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Modern Primitiveness or Primitive Modernity

Assoc. Prof. Dr. Spahic Omer
International Islamic University Malaysia
E-mail: spahico@yahoo.com

According to the worldview of agnosticism, certainty and knowledge are impossible and we will never be able to know the true reality. A constant sceptical approach to epistemology, thus, ought to be a norm. Exemplifying somewhat this doctrine, Albert Einstein once remarked: “I don’t try to imagine a personal god; it suffices to stand in awe at the structure of the world, insofar as it allows our inadequate senses to appreciate it.”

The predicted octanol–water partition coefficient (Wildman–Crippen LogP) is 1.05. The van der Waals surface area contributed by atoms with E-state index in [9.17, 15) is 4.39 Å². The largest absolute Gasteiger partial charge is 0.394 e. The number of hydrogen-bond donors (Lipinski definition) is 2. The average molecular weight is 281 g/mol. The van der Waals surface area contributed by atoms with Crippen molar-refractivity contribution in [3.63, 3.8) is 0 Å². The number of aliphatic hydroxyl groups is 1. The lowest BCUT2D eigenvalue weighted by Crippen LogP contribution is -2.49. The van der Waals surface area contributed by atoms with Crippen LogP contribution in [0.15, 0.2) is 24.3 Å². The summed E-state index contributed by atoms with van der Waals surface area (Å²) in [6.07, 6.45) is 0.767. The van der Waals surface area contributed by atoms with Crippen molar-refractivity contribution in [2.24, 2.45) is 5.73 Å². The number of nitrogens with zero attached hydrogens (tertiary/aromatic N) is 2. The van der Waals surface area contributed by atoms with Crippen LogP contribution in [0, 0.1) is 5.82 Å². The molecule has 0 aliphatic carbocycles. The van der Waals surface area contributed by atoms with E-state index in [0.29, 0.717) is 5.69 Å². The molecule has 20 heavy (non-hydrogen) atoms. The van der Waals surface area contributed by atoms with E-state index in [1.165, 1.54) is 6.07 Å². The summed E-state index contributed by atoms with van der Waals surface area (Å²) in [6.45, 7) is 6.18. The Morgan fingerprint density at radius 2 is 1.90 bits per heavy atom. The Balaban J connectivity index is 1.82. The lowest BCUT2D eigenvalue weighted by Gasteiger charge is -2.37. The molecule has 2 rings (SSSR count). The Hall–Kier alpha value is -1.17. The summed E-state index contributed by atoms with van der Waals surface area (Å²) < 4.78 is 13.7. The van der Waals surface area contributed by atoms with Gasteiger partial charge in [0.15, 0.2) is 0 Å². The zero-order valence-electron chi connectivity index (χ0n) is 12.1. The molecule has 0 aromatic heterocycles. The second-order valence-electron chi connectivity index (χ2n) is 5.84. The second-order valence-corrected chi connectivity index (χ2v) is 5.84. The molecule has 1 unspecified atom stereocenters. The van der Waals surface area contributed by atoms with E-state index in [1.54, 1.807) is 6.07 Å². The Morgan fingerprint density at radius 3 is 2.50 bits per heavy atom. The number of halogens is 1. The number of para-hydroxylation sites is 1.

However, one wonders if agnostic thought, which originated most likely in ancient Greece in the form of scepticism, was a premeditated philosophical choice or a desperate reactionary repositioning against the inability of established religions to provide a sense of both epistemological and spiritual certitude. The latter seems to be the case, in that the majority of agnostic views and tenets exude opposition and aversion, rather than a homogenous system of thought and action. The sentiment is sufficiently epitomised by the words of Thomas Henry Huxley (d. 1895), a famous English biologist and evolutionist: “Agnosticism simply means that a man shall not say he knows or believes that for which he has no grounds for professing to believe.”

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